Discovery of mature freshwater eels in the open ocean

Abstract

All freshwater eels of the genus Anguilla are catadromous, in that they perform long-distance migrations to offshore spawning area after years of growth in freshwater and nearshore habitats [1]. Finding younger and smaller leptocephali indicated the spawning area to be located in the Sargasso Sea for European and American eels (Anguilla anguilla and A. rostrata, respectively) [2, 3] and in the western North Equatorial Current (NEC) area of the western North Pacific to the west of Mariana Islands for Japanese and giant mottled eels (A. japonica and A. marmorata, respectively) [4–6]. Recent investigation could further narrow down the area and timing for spawning of the Japanese eel (A. japonica), where a large number of small pre-leptocephali (n = 130, 4.2–6.5 mm in total length) were collected during the new moon in June 2005 around 14 N, 142 E to the west of the Suruga Seamount of the West Mariana Ridge [7]. No matured adult eels have been captured or observed to date in the spawning area, not only for the four species mentioned above, but also for any species of freshwater eel. The Fisheries Agency of Japan concerned recent declines in catches of glass eel (small juveniles migrating to freshwater area), and dispatched R/V Kaiyo Maru to capture adult Japanese eel for collecting biological information. Here, we report the first discovery of fully matured anguillid eels in the open ocean. We used a large mid-water trawl net (maximum mouth opening 65 m wide and 55 m height with 7 mm mesh cod end) (Nichimo Co., Ltd., Tokyo), which could be towed at 4–5 knots. A total of 21 nighttime tows were performed for 0.5–4 h at a depth mainly of 170–300 m in the area adjacent to the southern part of the West Mariana Ridge (Fig. 1a) during 25 May to 9 June 2008 (Fig. 1, closed circles). Eventually, three anguillid eels were caught in two tows on 3 and 4 June operated at 13 000N to 13 050N, 142 080E to 142 250E (Fig. 1c, red circles), approximately 130 km south of the Suruga Seamount. Two individuals (48.5 and 62.3 cm total length, 112.0 and 313.5 g body weight) were caught in a single set on 3 June (Fig. 1c, larger red circle), where stepwise towing was performed at a depth of 230–280 m for the first 2 h followed by a shallower depth from 175 to 225 m for next 2 h. The water temperature at 170–300 m ranged from 13.6 C to 25.4 C. Since the largest individual was alive, drifted or vigorously swam around in the holding tank for 4 h without staying on the bottom until sacrificed for dissection (Fig. 2a, d); we assumed that the eels were caught in the shallower layer. However, a subsequent set towed in the opposite direction following the same course at a depth of 160–210 m for 2 h S. Chow (&) H. Kurogi National Research Institute of Fisheries Science, Nagai 6-31-1, Yokosuka 238-0316, Japan e-mail: chow@affrc.go.jp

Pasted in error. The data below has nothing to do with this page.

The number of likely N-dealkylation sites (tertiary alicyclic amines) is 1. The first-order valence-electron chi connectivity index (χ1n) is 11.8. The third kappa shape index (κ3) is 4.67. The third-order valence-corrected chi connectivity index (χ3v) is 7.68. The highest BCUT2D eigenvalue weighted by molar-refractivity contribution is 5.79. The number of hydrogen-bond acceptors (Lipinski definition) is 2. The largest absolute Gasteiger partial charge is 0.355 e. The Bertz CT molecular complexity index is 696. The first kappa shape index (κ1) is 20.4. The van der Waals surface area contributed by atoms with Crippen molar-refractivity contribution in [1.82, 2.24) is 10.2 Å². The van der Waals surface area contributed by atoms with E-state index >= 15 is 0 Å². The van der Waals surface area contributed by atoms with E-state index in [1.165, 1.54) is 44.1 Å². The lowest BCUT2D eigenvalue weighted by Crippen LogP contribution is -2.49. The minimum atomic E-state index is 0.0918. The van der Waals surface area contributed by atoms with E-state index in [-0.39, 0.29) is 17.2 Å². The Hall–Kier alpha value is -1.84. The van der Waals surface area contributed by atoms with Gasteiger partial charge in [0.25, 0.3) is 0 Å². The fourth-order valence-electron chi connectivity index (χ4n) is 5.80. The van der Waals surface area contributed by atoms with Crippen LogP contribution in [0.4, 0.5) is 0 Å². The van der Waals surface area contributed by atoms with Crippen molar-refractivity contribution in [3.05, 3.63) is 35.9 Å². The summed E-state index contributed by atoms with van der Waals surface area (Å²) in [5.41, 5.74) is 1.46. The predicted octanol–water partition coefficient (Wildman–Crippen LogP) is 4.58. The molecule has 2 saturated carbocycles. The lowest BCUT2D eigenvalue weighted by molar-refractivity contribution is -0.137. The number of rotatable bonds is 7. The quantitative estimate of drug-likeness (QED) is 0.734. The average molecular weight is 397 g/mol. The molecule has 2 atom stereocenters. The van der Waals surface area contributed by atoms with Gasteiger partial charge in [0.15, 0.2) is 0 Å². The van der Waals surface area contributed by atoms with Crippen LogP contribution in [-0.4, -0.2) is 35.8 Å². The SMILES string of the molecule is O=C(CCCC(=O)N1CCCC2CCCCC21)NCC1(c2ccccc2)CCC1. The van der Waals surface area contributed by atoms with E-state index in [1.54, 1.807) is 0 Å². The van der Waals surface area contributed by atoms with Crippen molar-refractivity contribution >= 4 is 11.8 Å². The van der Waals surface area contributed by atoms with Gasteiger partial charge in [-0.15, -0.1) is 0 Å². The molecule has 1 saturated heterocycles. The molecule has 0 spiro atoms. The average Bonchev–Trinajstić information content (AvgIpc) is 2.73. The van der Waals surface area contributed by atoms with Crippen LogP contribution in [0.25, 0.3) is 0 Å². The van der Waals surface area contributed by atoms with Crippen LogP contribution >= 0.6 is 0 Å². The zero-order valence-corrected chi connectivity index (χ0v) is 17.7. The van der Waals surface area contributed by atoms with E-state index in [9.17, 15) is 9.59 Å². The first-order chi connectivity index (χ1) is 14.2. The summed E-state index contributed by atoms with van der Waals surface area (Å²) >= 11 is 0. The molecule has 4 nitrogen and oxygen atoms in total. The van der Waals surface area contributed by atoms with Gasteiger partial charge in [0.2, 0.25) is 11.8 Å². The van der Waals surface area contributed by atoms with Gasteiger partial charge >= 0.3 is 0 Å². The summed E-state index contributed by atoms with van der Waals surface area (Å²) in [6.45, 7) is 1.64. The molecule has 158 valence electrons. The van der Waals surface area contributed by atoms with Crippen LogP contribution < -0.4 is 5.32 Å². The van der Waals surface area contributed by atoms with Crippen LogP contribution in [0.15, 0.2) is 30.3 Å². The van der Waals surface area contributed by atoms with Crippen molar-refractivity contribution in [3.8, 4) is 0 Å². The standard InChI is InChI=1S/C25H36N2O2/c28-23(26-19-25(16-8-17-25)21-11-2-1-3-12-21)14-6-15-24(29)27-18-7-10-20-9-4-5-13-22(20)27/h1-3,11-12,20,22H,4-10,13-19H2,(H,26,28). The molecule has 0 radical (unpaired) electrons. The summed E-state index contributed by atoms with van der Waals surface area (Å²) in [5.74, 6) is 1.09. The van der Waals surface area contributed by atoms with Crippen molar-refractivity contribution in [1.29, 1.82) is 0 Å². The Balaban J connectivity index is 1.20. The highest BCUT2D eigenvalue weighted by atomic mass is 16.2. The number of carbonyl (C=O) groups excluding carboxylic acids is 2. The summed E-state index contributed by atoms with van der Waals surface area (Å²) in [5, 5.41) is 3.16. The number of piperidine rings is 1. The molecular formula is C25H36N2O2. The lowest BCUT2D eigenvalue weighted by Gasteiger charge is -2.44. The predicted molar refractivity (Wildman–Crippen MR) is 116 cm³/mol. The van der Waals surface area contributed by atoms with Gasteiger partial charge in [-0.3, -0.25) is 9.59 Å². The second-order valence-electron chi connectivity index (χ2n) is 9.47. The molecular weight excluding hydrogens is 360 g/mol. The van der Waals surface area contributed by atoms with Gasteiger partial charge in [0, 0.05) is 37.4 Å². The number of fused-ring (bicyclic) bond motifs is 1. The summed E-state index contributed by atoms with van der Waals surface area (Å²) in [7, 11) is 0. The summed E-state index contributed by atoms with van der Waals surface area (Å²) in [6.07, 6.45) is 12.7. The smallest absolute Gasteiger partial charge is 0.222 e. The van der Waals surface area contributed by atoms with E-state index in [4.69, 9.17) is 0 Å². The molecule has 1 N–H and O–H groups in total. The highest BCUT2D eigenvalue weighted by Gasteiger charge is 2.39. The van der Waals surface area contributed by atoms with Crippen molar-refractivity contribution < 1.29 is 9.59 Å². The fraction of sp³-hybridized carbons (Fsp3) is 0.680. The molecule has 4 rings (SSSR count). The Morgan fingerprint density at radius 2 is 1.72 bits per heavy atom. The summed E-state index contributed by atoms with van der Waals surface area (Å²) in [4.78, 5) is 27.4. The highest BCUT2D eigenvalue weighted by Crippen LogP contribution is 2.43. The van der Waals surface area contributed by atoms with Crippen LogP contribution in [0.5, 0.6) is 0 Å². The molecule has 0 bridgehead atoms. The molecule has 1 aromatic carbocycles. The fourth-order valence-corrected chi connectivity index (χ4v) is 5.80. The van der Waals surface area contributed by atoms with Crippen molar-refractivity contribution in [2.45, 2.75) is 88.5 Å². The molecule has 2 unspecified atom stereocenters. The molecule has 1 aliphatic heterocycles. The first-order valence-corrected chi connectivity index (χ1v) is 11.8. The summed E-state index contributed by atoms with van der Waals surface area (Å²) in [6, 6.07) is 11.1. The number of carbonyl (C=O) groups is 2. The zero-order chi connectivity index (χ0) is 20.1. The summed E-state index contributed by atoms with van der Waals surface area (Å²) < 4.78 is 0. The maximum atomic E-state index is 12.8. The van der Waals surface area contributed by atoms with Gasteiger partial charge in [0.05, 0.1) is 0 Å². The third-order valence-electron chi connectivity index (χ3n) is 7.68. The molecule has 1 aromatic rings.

DOI: 10.1007/s12562-008-0017-5

1 Figure or Table

Cite this paper

@article{Chow2008DiscoveryOM, title={Discovery of mature freshwater eels in the open ocean}, author={Seinen Chow and Hiroaki Kurogi and Noritaka Mochioka and Shunji Kaji and Makoto Okazaki and Katsumi Tsukamoto}, journal={Fisheries Science}, year={2008}, volume={75}, pages={257-259} }